But I am thankful that we do not have to.

Tuesday, May 29, 2018

When You Have to Put an Animal Down

One of the hardest things any pet owner must do is make the painful decision to end an animal's life. That is most often done by injection at the Vet's. But what if you had to do it yourself?

Without going into the (blessedly non-gory) details, I had to euthanize a sick chicken (not any of the ones pictured) a few weeks back. It was harder than killing a wild animal, something I do with varmints or, for food, with deer.

Our Vet performs necroscopies, which confirmed cancer as the culprit for the creature's visible pain.  It's not likely systemic to our flock, but we are keeping an eye out.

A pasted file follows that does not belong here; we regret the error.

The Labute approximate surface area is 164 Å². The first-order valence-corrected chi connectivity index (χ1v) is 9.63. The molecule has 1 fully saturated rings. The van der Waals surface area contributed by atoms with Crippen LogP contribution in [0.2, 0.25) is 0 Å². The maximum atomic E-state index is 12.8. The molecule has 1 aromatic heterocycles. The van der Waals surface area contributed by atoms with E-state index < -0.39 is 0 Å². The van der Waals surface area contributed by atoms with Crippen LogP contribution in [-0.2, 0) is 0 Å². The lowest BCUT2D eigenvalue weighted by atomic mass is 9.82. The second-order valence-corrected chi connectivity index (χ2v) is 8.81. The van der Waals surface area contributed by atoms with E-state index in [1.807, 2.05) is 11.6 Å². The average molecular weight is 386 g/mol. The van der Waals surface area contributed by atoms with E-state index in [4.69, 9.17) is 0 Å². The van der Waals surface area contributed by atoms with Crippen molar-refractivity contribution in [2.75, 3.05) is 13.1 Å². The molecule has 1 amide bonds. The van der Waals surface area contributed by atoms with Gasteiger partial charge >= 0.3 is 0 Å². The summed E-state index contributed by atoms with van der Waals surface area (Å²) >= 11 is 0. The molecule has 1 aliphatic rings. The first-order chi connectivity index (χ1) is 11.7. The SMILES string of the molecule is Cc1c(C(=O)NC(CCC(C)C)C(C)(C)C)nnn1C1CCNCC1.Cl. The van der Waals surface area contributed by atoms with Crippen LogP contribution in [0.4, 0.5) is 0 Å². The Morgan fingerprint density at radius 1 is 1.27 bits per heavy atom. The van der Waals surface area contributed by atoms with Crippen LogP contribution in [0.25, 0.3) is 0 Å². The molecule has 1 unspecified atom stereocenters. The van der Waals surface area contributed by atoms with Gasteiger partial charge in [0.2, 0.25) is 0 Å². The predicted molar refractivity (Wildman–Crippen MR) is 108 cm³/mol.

That's only the fourth chicken we have lost in four years, with two to heat and another to a sudden illness, but it's the first where I had to end the animal's suffering. We really think so little of chickens, don't we? Those nuggets hardly seem to have come from something that once made noise and walked around, though industrial-production chickens lead lives of horror.

For many of us, however, the most personable pampered hen lacks the warm feeling of a loyal dog or purring cat, but they do have individual personalities and often follow you around clucking for treats.  We don't eat our birds, so they have become pets even after the flock grew to nearly 20 animals, with our first rooster and about 7 more hens on the way.